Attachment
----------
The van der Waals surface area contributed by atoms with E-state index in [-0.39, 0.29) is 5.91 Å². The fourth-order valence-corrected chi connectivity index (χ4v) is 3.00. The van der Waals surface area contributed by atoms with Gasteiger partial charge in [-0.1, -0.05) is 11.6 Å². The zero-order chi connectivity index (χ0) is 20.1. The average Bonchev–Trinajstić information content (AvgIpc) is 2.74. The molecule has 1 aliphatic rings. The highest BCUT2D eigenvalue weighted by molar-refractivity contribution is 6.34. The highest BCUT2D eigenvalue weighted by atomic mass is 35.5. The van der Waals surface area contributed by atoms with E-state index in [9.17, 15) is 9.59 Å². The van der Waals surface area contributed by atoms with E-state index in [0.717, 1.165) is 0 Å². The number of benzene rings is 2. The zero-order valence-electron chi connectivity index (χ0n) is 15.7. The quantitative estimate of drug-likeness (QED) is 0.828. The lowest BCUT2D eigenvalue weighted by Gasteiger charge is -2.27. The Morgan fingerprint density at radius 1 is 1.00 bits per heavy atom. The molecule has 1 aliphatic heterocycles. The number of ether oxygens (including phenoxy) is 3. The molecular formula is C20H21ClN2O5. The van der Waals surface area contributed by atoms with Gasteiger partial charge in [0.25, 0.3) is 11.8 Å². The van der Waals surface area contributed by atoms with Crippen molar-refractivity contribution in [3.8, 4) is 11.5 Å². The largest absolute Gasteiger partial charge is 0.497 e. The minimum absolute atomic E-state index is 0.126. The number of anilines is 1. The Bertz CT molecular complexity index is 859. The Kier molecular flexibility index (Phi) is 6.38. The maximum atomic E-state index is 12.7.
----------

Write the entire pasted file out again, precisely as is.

The van der Waals surface area contributed by atoms with E-state index in [-0.39, 0.29) is 5.91 Å². The fourth-order valence-corrected chi connectivity index (χ4v) is 3.00. The van der Waals surface area contributed by atoms with Gasteiger partial charge in [-0.1, -0.05) is 11.6 Å². The zero-order chi connectivity index (χ0) is 20.1. The average Bonchev–Trinajstić information content (AvgIpc) is 2.74. The molecule has 1 aliphatic rings. The highest BCUT2D eigenvalue weighted by molar-refractivity contribution is 6.34. The highest BCUT2D eigenvalue weighted by atomic mass is 35.5. The van der Waals surface area contributed by atoms with E-state index in [9.17, 15) is 9.59 Å². The van der Waals surface area contributed by atoms with E-state index in [0.717, 1.165) is 0 Å². The number of benzene rings is 2. The zero-order valence-electron chi connectivity index (χ0n) is 15.7. The quantitative estimate of drug-likeness (QED) is 0.828. The lowest BCUT2D eigenvalue weighted by Gasteiger charge is -2.27. The Morgan fingerprint density at radius 1 is 1.00 bits per heavy atom. The molecule has 1 aliphatic heterocycles. The number of ether oxygens (including phenoxy) is 3. The molecular formula is C20H21ClN2O5. The van der Waals surface area contributed by atoms with Gasteiger partial charge in [0.25, 0.3) is 11.8 Å². The van der Waals surface area contributed by atoms with Crippen molar-refractivity contribution in [3.8, 4) is 11.5 Å². The largest absolute Gasteiger partial charge is 0.497 e. The minimum absolute atomic E-state index is 0.126. The number of anilines is 1. The Bertz CT molecular complexity index is 859. The Kier molecular flexibility index (Phi) is 6.38. The maximum atomic E-state index is 12.7.